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updated: 4/14/2013 9:26 PM

Red Stars play to draw as new women's league begins play

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For the first game in a new league with an uncertain future, the Chicago Red Stars' 1-1 draw Sunday afternoon in Lisle against the Seattle Reign seemed appropriate.

It was a good start in the National Women's Soccer League, but maybe not as good as the Red Stars would have liked, on and off the field.

On the field Seattle scored the first goal, a 10th-minute strike from Christine Nairn off a Liz Bogus assist. The Red Stars earned the equalizer in the 25th, Lori Chalupny scoring off an assist from Ella Masar, who stuck with the team after it left Women's Professional Soccer and spent a couple of seasons in a lower division.

"I thought it was an OK outing for the first game," Red Stars coach Rory Dames said. "They had us on our heels the first, I would say, 15-20 minutes. They really got up onto us and pressed us and caused us some problems."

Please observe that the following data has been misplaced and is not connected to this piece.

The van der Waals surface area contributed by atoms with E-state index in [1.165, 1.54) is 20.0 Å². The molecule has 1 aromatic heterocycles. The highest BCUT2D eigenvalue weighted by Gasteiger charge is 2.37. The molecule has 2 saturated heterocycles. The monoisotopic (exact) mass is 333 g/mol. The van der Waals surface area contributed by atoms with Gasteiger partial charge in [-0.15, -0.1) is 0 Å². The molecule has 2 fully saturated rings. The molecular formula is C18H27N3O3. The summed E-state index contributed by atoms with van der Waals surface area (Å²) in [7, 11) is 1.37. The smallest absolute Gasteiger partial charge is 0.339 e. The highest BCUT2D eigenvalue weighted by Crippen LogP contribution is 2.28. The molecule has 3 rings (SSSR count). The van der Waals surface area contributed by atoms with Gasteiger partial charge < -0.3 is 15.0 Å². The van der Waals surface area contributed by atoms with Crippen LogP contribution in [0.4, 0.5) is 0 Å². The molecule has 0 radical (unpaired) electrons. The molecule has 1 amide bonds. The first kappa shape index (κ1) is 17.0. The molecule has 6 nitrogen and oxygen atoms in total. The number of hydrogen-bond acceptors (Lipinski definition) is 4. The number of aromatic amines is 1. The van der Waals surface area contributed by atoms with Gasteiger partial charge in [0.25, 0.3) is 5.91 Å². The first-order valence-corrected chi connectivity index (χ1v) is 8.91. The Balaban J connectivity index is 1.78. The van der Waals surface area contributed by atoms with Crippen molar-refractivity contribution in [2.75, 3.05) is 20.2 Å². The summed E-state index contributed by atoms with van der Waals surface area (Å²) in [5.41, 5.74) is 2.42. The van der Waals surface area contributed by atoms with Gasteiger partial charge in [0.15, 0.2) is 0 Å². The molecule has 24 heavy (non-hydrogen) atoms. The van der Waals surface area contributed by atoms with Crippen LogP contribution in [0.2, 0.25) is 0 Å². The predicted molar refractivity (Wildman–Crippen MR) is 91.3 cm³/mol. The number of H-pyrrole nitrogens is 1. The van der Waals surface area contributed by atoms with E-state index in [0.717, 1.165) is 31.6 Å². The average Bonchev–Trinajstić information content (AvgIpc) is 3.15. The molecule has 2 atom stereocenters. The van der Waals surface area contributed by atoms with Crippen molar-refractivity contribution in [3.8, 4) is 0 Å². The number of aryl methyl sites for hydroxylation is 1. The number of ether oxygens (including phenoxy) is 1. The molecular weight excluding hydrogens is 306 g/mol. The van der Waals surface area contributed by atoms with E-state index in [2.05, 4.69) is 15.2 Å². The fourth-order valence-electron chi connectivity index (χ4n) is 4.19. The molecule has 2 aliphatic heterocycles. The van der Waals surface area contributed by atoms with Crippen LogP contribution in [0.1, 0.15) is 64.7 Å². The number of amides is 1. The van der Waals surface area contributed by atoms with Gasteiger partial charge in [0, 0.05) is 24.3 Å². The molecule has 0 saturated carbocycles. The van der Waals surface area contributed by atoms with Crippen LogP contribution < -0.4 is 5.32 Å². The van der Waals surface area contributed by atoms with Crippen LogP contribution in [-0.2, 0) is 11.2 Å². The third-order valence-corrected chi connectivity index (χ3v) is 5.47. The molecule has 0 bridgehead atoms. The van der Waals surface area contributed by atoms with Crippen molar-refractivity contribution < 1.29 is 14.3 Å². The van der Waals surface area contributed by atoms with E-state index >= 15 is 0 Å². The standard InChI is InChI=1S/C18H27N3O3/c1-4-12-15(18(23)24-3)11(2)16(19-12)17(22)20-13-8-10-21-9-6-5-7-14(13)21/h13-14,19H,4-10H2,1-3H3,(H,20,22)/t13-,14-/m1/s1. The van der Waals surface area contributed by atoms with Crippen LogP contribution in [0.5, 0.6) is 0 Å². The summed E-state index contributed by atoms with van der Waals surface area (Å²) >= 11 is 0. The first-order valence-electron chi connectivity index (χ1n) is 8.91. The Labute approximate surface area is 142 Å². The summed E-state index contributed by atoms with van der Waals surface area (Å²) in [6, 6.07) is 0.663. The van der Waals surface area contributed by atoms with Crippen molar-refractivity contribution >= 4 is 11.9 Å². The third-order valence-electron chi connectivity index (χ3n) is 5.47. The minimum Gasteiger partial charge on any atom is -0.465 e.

The Red Stars pressed forward in the second half, looking for the victory, but couldn't solve Seattle's defense.

"All in all, you never want to drop points at home, but for where we're at with our preparation and some of the players that are going to be important for us that just arrived this week, I was very pleased with the effort that we put into the game. ... We'll just continue to go forward from here."

Off the field, the club drew what looked like a good but not capacity crowd to Benedictine University, though an attendance figure was not available. There were some glitches on the day in ticketing and streaming the game over the Internet, things that should be improved for the next home game April 27 against popular U.S. national team forward Alex Morgan and the Portland Thorns.

"The games need to be entertaining," Dames said of the league's future. "I think that's first and foremost. I think the players -- all the players, regardless of where you fall in the pecking order -- need to understand that the league is a privilege and not a right, and that in order for the league to stick around, people have to be willing to come and watch them play, and they probably have to do some things that other professional athletes don't have to do. ... It needs to be fan-friendly and the games need to be entertaining until it gets on its feet a bit."

•Follow Orrin on Twitter @orrin_schwarz

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